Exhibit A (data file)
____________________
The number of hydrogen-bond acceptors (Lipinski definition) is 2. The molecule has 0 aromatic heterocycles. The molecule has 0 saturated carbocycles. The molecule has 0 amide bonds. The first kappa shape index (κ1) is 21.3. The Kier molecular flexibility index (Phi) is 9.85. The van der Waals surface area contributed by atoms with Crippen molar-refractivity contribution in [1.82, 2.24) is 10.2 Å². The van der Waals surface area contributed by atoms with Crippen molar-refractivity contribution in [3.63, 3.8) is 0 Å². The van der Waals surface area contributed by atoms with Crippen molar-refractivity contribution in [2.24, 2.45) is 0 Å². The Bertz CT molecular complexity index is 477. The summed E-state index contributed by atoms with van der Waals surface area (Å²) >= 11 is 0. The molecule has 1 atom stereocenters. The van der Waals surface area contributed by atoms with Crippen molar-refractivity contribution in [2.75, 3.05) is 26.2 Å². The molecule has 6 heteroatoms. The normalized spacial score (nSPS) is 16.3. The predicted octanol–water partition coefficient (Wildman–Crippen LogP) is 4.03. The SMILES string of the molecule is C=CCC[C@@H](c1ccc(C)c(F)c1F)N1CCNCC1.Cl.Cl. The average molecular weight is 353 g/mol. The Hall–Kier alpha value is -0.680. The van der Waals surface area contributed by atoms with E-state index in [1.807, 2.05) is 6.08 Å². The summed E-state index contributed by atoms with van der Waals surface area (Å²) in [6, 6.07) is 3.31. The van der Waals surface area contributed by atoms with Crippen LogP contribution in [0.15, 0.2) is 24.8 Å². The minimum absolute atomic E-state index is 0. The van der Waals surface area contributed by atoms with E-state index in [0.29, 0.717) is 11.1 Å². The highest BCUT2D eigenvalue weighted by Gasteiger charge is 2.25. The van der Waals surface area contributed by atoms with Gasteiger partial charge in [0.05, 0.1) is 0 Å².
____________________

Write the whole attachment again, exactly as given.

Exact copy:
The number of hydrogen-bond acceptors (Lipinski definition) is 2. The molecule has 0 aromatic heterocycles. The molecule has 0 saturated carbocycles. The molecule has 0 amide bonds. The first kappa shape index (κ1) is 21.3. The Kier molecular flexibility index (Phi) is 9.85. The van der Waals surface area contributed by atoms with Crippen molar-refractivity contribution in [1.82, 2.24) is 10.2 Å². The van der Waals surface area contributed by atoms with Crippen molar-refractivity contribution in [3.63, 3.8) is 0 Å². The van der Waals surface area contributed by atoms with Crippen molar-refractivity contribution in [2.24, 2.45) is 0 Å². The Bertz CT molecular complexity index is 477. The summed E-state index contributed by atoms with van der Waals surface area (Å²) >= 11 is 0. The molecule has 1 atom stereocenters. The van der Waals surface area contributed by atoms with Crippen molar-refractivity contribution in [2.75, 3.05) is 26.2 Å². The molecule has 6 heteroatoms. The normalized spacial score (nSPS) is 16.3. The predicted octanol–water partition coefficient (Wildman–Crippen LogP) is 4.03. The SMILES string of the molecule is C=CCC[C@@H](c1ccc(C)c(F)c1F)N1CCNCC1.Cl.Cl. The average molecular weight is 353 g/mol. The Hall–Kier alpha value is -0.680. The van der Waals surface area contributed by atoms with E-state index in [1.807, 2.05) is 6.08 Å². The summed E-state index contributed by atoms with van der Waals surface area (Å²) in [6, 6.07) is 3.31. The van der Waals surface area contributed by atoms with Crippen LogP contribution in [0.15, 0.2) is 24.8 Å². The minimum absolute atomic E-state index is 0. The van der Waals surface area contributed by atoms with E-state index in [0.29, 0.717) is 11.1 Å². The highest BCUT2D eigenvalue weighted by Gasteiger charge is 2.25. The van der Waals surface area contributed by atoms with Gasteiger partial charge in [0.05, 0.1) is 0 Å².